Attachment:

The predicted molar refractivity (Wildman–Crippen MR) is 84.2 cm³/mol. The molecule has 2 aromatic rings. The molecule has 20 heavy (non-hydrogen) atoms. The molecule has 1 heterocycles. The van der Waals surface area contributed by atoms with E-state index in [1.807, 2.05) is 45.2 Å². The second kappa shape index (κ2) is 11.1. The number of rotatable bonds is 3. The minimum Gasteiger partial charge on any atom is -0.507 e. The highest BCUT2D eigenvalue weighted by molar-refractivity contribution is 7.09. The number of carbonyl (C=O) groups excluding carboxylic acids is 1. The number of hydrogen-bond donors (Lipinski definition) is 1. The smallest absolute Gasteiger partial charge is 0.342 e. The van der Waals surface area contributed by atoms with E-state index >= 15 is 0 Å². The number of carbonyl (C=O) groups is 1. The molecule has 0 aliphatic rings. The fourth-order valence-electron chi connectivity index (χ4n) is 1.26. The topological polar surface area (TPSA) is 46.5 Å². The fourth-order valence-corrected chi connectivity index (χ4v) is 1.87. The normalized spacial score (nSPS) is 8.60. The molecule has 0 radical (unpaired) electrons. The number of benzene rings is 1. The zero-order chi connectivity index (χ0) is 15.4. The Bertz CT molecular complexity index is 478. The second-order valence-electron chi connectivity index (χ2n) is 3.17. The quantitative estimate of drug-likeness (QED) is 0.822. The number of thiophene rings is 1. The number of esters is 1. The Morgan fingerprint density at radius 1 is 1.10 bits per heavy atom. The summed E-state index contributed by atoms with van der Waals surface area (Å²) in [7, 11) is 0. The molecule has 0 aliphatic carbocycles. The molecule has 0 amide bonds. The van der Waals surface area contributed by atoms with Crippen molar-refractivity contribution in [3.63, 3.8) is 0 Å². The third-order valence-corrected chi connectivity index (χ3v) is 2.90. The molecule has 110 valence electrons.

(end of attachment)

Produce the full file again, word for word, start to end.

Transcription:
The predicted molar refractivity (Wildman–Crippen MR) is 84.2 cm³/mol. The molecule has 2 aromatic rings. The molecule has 20 heavy (non-hydrogen) atoms. The molecule has 1 heterocycles. The van der Waals surface area contributed by atoms with E-state index in [1.807, 2.05) is 45.2 Å². The second kappa shape index (κ2) is 11.1. The number of rotatable bonds is 3. The minimum Gasteiger partial charge on any atom is -0.507 e. The highest BCUT2D eigenvalue weighted by molar-refractivity contribution is 7.09. The number of carbonyl (C=O) groups excluding carboxylic acids is 1. The number of hydrogen-bond donors (Lipinski definition) is 1. The smallest absolute Gasteiger partial charge is 0.342 e. The van der Waals surface area contributed by atoms with E-state index >= 15 is 0 Å². The number of carbonyl (C=O) groups is 1. The molecule has 0 aliphatic rings. The fourth-order valence-electron chi connectivity index (χ4n) is 1.26. The topological polar surface area (TPSA) is 46.5 Å². The fourth-order valence-corrected chi connectivity index (χ4v) is 1.87. The normalized spacial score (nSPS) is 8.60. The molecule has 0 radical (unpaired) electrons. The number of benzene rings is 1. The zero-order chi connectivity index (χ0) is 15.4. The Bertz CT molecular complexity index is 478. The second-order valence-electron chi connectivity index (χ2n) is 3.17. The quantitative estimate of drug-likeness (QED) is 0.822. The number of thiophene rings is 1. The number of esters is 1. The Morgan fingerprint density at radius 1 is 1.10 bits per heavy atom. The summed E-state index contributed by atoms with van der Waals surface area (Å²) in [7, 11) is 0. The molecule has 0 aliphatic carbocycles. The molecule has 0 amide bonds. The van der Waals surface area contributed by atoms with Crippen molar-refractivity contribution in [3.63, 3.8) is 0 Å². The third-order valence-corrected chi connectivity index (χ3v) is 2.90. The molecule has 110 valence electrons.